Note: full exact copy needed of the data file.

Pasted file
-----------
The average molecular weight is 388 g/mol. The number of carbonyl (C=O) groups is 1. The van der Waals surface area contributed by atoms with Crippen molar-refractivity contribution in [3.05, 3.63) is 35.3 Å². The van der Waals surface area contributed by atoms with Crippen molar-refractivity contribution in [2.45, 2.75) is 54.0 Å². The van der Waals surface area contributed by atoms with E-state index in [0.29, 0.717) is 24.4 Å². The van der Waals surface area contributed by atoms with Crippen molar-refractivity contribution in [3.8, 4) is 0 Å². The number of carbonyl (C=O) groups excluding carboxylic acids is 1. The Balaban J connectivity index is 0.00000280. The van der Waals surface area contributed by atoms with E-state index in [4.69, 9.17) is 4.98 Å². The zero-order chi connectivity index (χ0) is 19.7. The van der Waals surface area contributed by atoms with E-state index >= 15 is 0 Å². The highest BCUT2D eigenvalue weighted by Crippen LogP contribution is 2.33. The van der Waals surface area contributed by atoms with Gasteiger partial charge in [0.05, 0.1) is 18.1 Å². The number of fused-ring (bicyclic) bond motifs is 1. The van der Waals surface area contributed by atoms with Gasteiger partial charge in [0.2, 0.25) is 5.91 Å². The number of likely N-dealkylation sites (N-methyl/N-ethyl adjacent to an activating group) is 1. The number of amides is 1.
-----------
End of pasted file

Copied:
The average molecular weight is 388 g/mol. The number of carbonyl (C=O) groups is 1. The van der Waals surface area contributed by atoms with Crippen molar-refractivity contribution in [3.05, 3.63) is 35.3 Å². The van der Waals surface area contributed by atoms with Crippen molar-refractivity contribution in [2.45, 2.75) is 54.0 Å². The van der Waals surface area contributed by atoms with E-state index in [0.29, 0.717) is 24.4 Å². The van der Waals surface area contributed by atoms with Crippen molar-refractivity contribution in [3.8, 4) is 0 Å². The number of carbonyl (C=O) groups excluding carboxylic acids is 1. The Balaban J connectivity index is 0.00000280. The van der Waals surface area contributed by atoms with E-state index in [4.69, 9.17) is 4.98 Å². The zero-order chi connectivity index (χ0) is 19.7. The van der Waals surface area contributed by atoms with E-state index >= 15 is 0 Å². The highest BCUT2D eigenvalue weighted by Crippen LogP contribution is 2.33. The van der Waals surface area contributed by atoms with Gasteiger partial charge in [0.05, 0.1) is 18.1 Å². The number of fused-ring (bicyclic) bond motifs is 1. The van der Waals surface area contributed by atoms with Gasteiger partial charge in [0.2, 0.25) is 5.91 Å². The number of likely N-dealkylation sites (N-methyl/N-ethyl adjacent to an activating group) is 1. The number of amides is 1.